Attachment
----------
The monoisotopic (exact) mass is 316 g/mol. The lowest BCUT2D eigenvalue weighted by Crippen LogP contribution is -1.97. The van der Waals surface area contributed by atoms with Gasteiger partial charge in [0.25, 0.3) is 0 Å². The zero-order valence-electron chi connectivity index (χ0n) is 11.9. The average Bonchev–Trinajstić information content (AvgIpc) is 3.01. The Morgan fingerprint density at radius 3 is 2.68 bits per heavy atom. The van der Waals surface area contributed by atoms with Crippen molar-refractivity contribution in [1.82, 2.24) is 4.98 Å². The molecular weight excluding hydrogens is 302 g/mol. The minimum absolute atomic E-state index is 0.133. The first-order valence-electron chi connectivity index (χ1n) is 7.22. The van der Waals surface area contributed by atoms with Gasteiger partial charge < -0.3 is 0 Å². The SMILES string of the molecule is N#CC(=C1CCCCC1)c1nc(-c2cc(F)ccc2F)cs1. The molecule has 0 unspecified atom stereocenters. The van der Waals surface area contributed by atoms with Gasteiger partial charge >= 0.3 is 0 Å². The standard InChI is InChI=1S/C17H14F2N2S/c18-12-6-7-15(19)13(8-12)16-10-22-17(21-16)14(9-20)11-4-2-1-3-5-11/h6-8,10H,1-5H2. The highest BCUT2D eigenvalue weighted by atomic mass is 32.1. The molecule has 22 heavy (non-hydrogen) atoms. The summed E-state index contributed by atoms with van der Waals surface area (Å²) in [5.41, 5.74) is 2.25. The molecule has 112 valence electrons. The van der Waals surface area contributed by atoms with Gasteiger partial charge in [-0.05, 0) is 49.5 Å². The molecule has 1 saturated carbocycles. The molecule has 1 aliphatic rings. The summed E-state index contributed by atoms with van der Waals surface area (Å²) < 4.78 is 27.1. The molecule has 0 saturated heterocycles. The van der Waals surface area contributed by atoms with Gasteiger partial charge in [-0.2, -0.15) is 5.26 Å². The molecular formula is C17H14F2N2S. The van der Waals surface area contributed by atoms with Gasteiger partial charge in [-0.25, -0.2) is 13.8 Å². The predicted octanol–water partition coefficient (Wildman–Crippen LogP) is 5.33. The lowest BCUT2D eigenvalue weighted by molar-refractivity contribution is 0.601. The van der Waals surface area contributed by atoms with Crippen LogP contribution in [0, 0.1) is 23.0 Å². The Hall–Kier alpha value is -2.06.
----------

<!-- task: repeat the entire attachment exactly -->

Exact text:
The monoisotopic (exact) mass is 316 g/mol. The lowest BCUT2D eigenvalue weighted by Crippen LogP contribution is -1.97. The van der Waals surface area contributed by atoms with Gasteiger partial charge in [0.25, 0.3) is 0 Å². The zero-order valence-electron chi connectivity index (χ0n) is 11.9. The average Bonchev–Trinajstić information content (AvgIpc) is 3.01. The Morgan fingerprint density at radius 3 is 2.68 bits per heavy atom. The van der Waals surface area contributed by atoms with Crippen molar-refractivity contribution in [1.82, 2.24) is 4.98 Å². The molecular weight excluding hydrogens is 302 g/mol. The minimum absolute atomic E-state index is 0.133. The first-order valence-electron chi connectivity index (χ1n) is 7.22. The van der Waals surface area contributed by atoms with Gasteiger partial charge < -0.3 is 0 Å². The SMILES string of the molecule is N#CC(=C1CCCCC1)c1nc(-c2cc(F)ccc2F)cs1. The molecule has 0 unspecified atom stereocenters. The van der Waals surface area contributed by atoms with Gasteiger partial charge >= 0.3 is 0 Å². The standard InChI is InChI=1S/C17H14F2N2S/c18-12-6-7-15(19)13(8-12)16-10-22-17(21-16)14(9-20)11-4-2-1-3-5-11/h6-8,10H,1-5H2. The highest BCUT2D eigenvalue weighted by atomic mass is 32.1. The molecule has 22 heavy (non-hydrogen) atoms. The summed E-state index contributed by atoms with van der Waals surface area (Å²) in [5.41, 5.74) is 2.25. The molecule has 112 valence electrons. The van der Waals surface area contributed by atoms with Gasteiger partial charge in [-0.05, 0) is 49.5 Å². The molecule has 1 saturated carbocycles. The molecule has 1 aliphatic rings. The summed E-state index contributed by atoms with van der Waals surface area (Å²) < 4.78 is 27.1. The molecule has 0 saturated heterocycles. The van der Waals surface area contributed by atoms with Gasteiger partial charge in [-0.2, -0.15) is 5.26 Å². The molecular formula is C17H14F2N2S. The van der Waals surface area contributed by atoms with Gasteiger partial charge in [-0.25, -0.2) is 13.8 Å². The predicted octanol–water partition coefficient (Wildman–Crippen LogP) is 5.33. The lowest BCUT2D eigenvalue weighted by molar-refractivity contribution is 0.601. The van der Waals surface area contributed by atoms with Crippen LogP contribution in [0, 0.1) is 23.0 Å². The Hall–Kier alpha value is -2.06.